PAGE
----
One of the most important truths I have learned over the last year is “nothing is personal.” It was very difficult and strange for me to even attempt learning it, though, because of the severe abuse and trauma I’ve suffered. Every time I was in a session of PTSD therapy, I kept thinking, “Well, this action was done deliberately TO ME, so how could it NOT be personal? How could someone’s horrible words and actions toward me be anything other than deliberate attacks because of some flaw in me they felt they had to punish?”
What I had to understand is that most of the people who caused me trauma were just spitting words like a machine gun, having no particular target in mind except the nearest one. The bullets of their words struck me but were not always aimed at me. And even when they targeted on me and fired repeatedly, their choice to hurt others came from within themselves, and was never a reflection of my inherent badness. They were angry, they were scared, they were hurt, and so they just attacked anything and everything, for no reason at all. And tragically, as a child, I assumed each person meant every word they said about me, and that everything they said was accurate, because I had no basis for judging myself yet.
I took everything extremely personally, and soon I understood that the people who surrounded me could all go into “machine gun mode” at any moment–and when they did, I believed I deserved every bullet that hit me. After all, if I hadn’t been bad or wrong in some way, they wouldn’t have started firing in the first place. I felt guilty, ashamed, hurt…and then, I began to resent and hate them.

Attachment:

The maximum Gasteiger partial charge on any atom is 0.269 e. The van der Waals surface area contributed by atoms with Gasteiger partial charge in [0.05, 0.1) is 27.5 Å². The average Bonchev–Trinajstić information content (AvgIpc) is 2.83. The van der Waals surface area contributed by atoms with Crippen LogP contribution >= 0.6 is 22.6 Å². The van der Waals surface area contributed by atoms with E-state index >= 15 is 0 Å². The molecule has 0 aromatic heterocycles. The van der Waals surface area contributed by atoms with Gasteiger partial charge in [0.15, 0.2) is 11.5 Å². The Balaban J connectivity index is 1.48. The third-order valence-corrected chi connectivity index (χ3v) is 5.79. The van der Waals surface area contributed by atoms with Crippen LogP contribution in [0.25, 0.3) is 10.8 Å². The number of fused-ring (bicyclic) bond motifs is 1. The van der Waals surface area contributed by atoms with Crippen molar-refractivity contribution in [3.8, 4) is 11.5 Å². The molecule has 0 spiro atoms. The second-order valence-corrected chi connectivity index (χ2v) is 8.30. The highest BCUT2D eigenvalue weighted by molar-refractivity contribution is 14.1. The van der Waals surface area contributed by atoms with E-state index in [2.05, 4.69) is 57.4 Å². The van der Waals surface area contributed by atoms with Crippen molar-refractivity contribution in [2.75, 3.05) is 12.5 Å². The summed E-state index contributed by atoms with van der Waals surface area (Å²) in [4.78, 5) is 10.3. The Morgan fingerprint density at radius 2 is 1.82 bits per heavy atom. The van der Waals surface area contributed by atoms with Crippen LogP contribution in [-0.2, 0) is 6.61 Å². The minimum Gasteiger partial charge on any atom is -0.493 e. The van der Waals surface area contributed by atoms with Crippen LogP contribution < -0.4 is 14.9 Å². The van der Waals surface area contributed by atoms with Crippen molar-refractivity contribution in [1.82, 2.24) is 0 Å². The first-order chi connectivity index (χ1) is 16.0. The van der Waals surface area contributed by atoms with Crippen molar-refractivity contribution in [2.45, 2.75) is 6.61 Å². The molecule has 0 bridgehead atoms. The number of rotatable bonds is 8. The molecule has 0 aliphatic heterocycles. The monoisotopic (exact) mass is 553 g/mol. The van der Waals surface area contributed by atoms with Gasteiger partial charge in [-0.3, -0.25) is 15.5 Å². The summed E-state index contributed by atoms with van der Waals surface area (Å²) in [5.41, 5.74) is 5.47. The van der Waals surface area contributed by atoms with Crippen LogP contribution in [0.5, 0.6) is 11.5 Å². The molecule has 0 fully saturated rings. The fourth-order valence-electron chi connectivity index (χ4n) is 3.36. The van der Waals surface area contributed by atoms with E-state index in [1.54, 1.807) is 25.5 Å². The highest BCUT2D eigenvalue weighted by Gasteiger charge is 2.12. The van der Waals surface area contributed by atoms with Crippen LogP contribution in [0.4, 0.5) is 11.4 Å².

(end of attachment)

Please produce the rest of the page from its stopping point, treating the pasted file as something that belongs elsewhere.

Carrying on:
Over time, I found myself going into “preemptive-striking machine gun mode,” attacking before I could be hurt, slamming people so soundly with strong arguments so they couldn’t possibly retaliate. Those early shots still resounded in my head long after they were fired; I built bulletproof emotional shielding and slammed down a wall of it every time someone so much as started getting angry or aggressive. I was guarding so hard against being hurt again, and yet only getting more miserable by the year. Ironically, I had become like my attackers in every way.
What a difference a change in philosophy makes. Now, it is as if I am walking into the emotional battlefield like Wonder Woman, merely waving aside the bullets as they fly, saying, “that’s not meant for me.” Others’ hurtful words and even actions may seem personal, but they are only reflections of a hurt inner self–those who attack are wounded children hiding behind bulletproof glass, as I once did. Because I know their shots are scattered and not aimed, it is much easier to brush them aside. No matter if it’s a Facebook post, a news article, a conversation, or whatever, I can rest in knowing that even if it feels targeted at me, it’s not. I can stand down, at last.
This doesn’t mean that my PTSD is gone; I still must take care of past wounds and relieve their symptoms. But this philosophy is helping me avoid new wounds and become braver every day–something I wasn’t sure I’d ever be able to do again. ❤️